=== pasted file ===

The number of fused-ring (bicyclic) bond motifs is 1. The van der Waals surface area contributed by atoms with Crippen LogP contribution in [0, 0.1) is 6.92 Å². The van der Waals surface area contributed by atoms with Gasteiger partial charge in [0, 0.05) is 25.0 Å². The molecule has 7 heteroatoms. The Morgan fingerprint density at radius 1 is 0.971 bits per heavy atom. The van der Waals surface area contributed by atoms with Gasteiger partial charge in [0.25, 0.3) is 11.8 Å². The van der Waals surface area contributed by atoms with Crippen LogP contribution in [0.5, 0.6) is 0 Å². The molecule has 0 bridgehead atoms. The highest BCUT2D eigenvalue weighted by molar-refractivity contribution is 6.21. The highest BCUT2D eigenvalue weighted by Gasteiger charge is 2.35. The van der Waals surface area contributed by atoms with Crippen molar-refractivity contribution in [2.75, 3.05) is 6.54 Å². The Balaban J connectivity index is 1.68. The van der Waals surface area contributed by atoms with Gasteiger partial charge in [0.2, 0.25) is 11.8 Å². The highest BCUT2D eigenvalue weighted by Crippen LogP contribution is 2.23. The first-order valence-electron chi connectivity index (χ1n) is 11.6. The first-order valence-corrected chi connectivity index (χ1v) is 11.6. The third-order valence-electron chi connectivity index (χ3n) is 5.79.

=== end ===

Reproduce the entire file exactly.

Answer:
The number of fused-ring (bicyclic) bond motifs is 1. The van der Waals surface area contributed by atoms with Crippen LogP contribution in [0, 0.1) is 6.92 Å². The van der Waals surface area contributed by atoms with Gasteiger partial charge in [0, 0.05) is 25.0 Å². The molecule has 7 heteroatoms. The Morgan fingerprint density at radius 1 is 0.971 bits per heavy atom. The van der Waals surface area contributed by atoms with Gasteiger partial charge in [0.25, 0.3) is 11.8 Å². The van der Waals surface area contributed by atoms with Crippen LogP contribution in [0.5, 0.6) is 0 Å². The molecule has 0 bridgehead atoms. The highest BCUT2D eigenvalue weighted by molar-refractivity contribution is 6.21. The highest BCUT2D eigenvalue weighted by Gasteiger charge is 2.35. The van der Waals surface area contributed by atoms with Crippen molar-refractivity contribution in [2.75, 3.05) is 6.54 Å². The Balaban J connectivity index is 1.68. The van der Waals surface area contributed by atoms with Gasteiger partial charge in [0.2, 0.25) is 11.8 Å². The highest BCUT2D eigenvalue weighted by Crippen LogP contribution is 2.23. The first-order valence-electron chi connectivity index (χ1n) is 11.6. The first-order valence-corrected chi connectivity index (χ1v) is 11.6. The third-order valence-electron chi connectivity index (χ3n) is 5.79.